Hawaii Village Interpreters – 4 seniors: Esperanza Gabriel Garcia, Domingo Los Banos, Moses Pataki, Amy Sekuma

Hawaii Village Interpreters – 4 seniors: Esperanza Gabriel Garcia, Domingo Los Banos, Moses Pataki, Amy Sekuma
Interview by Dmae Roberts & Robynn Takayama
Date: 11/16/04
2 Discs
Disc 1 – 76:03 – 1 Track
Disc 2 – 72:48 – 3 Tracks (Second two tracks on disc. First is Gaylord Kubato of Alexander & Baldwin Sugar Museum)


DMAE: Each of you say your names starting with ‘I’m’

DOMINGO: My name is Domingo Los Banos, and I’ve been a docent here since the beginning of the camp and beyond that and I come on Wednesdays, I spend all day Wednesdays and to me it’s like reliving the days of my youth, whenever I come here. The camp is really a story of my life.

ROBYNN: Can you say which camp.

DOMINGO: I grew up on Kauai on a pineapple plantation, but it’s the same. The pineapple, the camp system for pineapple and sugar cane are the same and so we have the same stories but we concentrate on different products. But I grew up here on Oahu at Wihuwa, next to Scofield Rags and then moved to Kauai, but I grew up on Kauai. And graduated high school there and then came to university and soldiered.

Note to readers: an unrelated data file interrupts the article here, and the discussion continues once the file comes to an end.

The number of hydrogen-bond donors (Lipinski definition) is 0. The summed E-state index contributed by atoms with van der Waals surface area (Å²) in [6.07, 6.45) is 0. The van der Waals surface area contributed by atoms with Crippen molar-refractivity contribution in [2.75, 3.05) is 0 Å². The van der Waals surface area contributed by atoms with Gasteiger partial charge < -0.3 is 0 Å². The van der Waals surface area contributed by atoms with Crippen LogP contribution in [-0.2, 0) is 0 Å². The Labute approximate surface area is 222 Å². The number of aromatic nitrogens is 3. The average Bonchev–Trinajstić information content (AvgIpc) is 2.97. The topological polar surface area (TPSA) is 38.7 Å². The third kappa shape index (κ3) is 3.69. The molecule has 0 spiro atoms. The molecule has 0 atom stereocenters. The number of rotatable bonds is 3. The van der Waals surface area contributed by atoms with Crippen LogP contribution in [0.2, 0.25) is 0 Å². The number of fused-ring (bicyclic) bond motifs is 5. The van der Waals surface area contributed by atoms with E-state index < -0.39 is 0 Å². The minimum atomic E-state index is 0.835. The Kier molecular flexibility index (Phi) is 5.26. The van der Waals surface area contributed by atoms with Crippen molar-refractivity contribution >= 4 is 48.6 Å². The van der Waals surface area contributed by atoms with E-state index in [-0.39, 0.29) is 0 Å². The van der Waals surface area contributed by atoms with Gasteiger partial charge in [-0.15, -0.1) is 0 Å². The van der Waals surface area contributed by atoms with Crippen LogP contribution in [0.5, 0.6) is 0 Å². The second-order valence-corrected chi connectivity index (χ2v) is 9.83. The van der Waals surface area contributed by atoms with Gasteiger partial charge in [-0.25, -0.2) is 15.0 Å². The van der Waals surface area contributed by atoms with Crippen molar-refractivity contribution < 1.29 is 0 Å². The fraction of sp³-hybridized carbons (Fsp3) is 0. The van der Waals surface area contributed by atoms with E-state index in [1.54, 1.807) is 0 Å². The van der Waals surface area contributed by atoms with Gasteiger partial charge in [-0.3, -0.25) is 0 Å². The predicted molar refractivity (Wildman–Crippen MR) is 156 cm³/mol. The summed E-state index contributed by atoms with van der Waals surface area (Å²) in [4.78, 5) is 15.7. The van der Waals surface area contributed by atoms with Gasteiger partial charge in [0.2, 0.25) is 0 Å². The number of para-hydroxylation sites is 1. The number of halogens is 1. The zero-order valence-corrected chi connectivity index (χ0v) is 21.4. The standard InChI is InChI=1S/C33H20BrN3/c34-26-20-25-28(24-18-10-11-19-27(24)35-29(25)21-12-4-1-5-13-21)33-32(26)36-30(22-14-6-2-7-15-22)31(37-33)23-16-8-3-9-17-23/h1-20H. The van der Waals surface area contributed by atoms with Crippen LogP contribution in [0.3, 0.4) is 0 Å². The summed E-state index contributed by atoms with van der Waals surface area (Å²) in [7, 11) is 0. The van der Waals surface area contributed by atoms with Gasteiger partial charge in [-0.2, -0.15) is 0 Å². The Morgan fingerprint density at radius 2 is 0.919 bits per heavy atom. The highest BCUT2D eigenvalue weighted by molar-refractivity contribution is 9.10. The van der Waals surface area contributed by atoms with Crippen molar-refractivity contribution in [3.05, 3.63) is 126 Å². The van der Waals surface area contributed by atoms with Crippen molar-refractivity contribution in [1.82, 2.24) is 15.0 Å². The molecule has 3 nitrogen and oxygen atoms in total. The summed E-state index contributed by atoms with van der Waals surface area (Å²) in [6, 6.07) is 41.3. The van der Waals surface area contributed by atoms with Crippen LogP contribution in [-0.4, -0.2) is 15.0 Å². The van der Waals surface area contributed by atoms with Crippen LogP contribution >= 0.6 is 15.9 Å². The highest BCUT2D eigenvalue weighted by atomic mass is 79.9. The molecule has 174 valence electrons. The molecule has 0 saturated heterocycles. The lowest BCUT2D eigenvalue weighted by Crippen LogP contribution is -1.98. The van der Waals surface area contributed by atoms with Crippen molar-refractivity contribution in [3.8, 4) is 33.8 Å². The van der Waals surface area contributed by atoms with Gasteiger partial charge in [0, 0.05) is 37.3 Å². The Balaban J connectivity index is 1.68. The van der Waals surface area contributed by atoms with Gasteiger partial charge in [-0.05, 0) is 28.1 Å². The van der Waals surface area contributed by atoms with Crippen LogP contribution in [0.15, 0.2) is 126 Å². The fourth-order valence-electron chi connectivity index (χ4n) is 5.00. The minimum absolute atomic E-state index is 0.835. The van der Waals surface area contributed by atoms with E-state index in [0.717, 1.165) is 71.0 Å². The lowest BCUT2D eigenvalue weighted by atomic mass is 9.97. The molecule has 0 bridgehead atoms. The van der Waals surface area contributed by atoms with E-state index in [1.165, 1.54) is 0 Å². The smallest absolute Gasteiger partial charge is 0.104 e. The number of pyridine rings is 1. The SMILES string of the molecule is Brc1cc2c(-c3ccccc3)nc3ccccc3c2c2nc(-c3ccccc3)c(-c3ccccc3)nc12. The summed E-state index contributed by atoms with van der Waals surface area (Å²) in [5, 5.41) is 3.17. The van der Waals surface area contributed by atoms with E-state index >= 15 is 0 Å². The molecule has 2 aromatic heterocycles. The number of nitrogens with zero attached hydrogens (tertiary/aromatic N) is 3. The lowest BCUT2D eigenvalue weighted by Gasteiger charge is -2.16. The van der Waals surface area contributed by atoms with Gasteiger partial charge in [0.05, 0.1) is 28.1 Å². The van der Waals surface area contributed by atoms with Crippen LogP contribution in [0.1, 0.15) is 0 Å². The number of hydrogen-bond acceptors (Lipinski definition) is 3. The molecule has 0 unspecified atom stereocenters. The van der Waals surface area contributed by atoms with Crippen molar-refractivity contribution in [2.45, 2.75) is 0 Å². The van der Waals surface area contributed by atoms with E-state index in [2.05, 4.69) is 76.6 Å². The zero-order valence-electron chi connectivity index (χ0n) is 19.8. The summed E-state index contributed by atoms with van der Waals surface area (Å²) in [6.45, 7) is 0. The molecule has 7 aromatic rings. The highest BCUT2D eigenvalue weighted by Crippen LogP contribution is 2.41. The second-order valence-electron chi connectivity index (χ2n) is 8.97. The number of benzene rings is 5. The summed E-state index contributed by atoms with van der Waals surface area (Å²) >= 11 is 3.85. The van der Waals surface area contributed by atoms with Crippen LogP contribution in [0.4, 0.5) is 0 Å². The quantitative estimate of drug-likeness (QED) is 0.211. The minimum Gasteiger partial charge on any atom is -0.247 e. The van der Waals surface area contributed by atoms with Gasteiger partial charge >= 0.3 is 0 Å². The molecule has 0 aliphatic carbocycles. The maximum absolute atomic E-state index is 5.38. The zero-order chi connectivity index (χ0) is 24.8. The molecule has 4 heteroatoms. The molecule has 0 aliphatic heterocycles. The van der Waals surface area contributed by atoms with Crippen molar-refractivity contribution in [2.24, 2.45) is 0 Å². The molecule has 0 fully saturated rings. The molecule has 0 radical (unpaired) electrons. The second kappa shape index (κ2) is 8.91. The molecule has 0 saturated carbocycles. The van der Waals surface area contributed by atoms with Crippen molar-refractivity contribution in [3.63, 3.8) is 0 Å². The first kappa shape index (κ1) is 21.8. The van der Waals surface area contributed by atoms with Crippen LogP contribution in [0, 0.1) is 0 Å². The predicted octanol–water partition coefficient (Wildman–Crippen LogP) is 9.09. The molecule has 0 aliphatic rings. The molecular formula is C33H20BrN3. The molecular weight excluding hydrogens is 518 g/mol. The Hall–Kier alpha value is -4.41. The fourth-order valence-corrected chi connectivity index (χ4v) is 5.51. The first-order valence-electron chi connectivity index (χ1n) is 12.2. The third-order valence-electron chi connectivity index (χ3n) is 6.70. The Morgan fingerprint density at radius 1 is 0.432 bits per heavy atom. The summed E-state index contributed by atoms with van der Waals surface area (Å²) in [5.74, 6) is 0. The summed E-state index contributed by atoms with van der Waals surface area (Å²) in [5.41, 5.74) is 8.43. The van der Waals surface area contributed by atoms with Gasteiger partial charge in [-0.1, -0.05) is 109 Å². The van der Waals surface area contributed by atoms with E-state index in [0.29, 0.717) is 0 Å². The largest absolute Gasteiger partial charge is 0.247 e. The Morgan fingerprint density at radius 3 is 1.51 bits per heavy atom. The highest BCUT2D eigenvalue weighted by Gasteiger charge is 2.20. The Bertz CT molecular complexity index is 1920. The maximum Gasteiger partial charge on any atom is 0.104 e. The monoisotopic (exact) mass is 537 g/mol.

DMAE: What is your nationality?

DOMINGO: I am Filipino. You can tell by my nose. I am Filipino. And my mom came from the northern part of the Philippines, so she’s very good in Yunokano, Tagalog, Visah and the three major groups. My father came from Ligasby and my father came to San Francisco as a navy man. So and they fathered seven children, five boys and the five boys have either been in World War II, Vietnam War and Korean War, so we’re a bunch of soldiers.

ROBYNN: Can you introduce yourself?